I will always remember today as the day that I almost heckled Stephen Harper.
Last night, I heard from a local environmental activist that Stephen Harper would be speaking here in Halifax. I was beside myself with excitement. I’ve spent five years hating Harper, but I never got to express that opinion to him in person. I woke up early the next morning, made some half-assed signs, and headed towards Pier 21, the local tourist trap where he was supposedly scheduled to speak.
Upon arriving at the pier, I was informed by a security guard that he was not there, but may have been at the cargo terminal. This was not good news: While it is essentially next-door to Pier 21, the Halifax terminal is a rather large place. He could have been anywhere, and most of the area around the terminal is closed to the public. I was, nonetheless, undeterred, and I set out to track down our elusive Prime Minister. I started running down the road, hoping to spot something. On the way, I saw some anti-CETA activists who were just as bewildered as me. I kept on running, then got tired and started walking. Several minutes, a few hundred metres, and several dodged eighteen-wheelers later, I rounded a corner and found a group of very discouraged looking activists standing outside a gate in the fence.
It turns out that the Pier 21 meeting place had actually been reported, but that Stephen Harper was never actually there. Instead, pre-vetted conservative supporters were allowed to board a bus which then took them to the terminal. I wouldn’t be surprised if the bus’s destination was a mystery even to its occupants until it actually arrived at the port. Being somewhat less fleet of foot than a bus, the crowd of protesters arrived just in time to catch a fleeting glimpse of the announcement through a closed fence. Hoping to catch Harper on the way out, they waited outside the gate, but to no avail: the entire convoy snuck out the back way to bypass the interlopers.
This overcomplicated campaign stop itinerary can only exist for one reason: to hide from opposition. This is a continued demonstration of Harper’s cowardice. Our Prime Minister, having already established that he is afraid of questions and likes to back down from debate challenges, has now displayed that he is not interested in allowing anybody but a bus-full of carefully selected supporters to attend his campaign announcements. So much for that whole strong leader thing that he used so effectively against Stephane Dion. Isn’t an election campaign supposed to be about appealing to the voters?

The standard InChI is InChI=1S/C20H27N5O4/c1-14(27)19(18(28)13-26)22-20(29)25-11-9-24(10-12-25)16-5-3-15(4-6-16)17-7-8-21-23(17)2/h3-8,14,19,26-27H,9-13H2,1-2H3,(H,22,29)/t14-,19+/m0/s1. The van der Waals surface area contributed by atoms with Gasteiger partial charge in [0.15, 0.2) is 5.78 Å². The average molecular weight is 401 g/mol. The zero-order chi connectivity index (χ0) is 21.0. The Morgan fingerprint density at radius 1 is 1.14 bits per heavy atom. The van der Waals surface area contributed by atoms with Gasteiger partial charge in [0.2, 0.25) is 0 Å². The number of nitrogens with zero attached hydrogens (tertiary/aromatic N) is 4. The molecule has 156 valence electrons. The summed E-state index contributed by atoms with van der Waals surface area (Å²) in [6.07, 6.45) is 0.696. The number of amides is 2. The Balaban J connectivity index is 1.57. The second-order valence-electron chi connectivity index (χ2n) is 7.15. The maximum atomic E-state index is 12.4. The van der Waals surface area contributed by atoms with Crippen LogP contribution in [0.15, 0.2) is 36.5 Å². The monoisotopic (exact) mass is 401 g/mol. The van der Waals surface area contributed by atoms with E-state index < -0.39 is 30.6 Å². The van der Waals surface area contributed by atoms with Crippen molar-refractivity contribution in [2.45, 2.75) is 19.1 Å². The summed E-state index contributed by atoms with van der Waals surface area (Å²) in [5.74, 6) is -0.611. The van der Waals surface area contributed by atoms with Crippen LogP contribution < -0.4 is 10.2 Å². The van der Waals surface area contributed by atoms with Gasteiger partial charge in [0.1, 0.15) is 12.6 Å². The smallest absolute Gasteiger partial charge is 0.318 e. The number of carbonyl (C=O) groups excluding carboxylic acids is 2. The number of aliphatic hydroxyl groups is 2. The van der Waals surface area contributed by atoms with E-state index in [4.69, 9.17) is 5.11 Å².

Despite Harper’s cowardice, it is essential that we organize to confront him at all his campaign stops. He cannot be allowed to control his narrative and project an illusion of local support everywhere he goes. It needs to be obvious to any news camera that this man faces fierce opposition. If you find out that he is headed to your area, take some time to confront him. Here is how I propose this can be accomplished:
How to Heckle Harper
You will need a group of like-minded people, with bicycles, skateboards, roller-blades or, I suppose, automobiles. You will also need good knowledge of the local area or, failing that, smartphones with Google maps.
Before the campaign stop, take some time to figure out the most likely places where he might want to speak. Locate them all on a map, and figure out all the entrances and exits of each location.
Assemble somewhere near the published meeting point early, and send a small group to check out the meet-up. If the gathering appears to be at the same location, then great! Head on in and raise some peaceful hell. If, on the other hand, you see supporters being loaded onto a bus, then take note of where it is going and follow it using the wheels you brought with you. If the meeting place is empty when you get there, then ask around. A security guard or janitor might know where to find them. Use all the information you can scrounge up to make an educated guess.
If you successfully find the event, you will almost certainly not be let in. Whether or not you can legally get close enough to make yourself heard (a megaphone and/or electric guitar might help), you should nevertheless make sure that you have all the exits covered. That way, you can confront Dimitri Soudas’ propaganda machine as it heads back to the airport to its next campaign stop. Make sure you take lots of photos and video, and if there are enough people, see if you can attract some media attention.
There is a lot at stake in this election, and we progressives need to use all the online and real-world tools at our disposal to make sure that Stephen Harper does not get his majority. I hope these thoughts will make it just a bit harder for him to dodge dissent.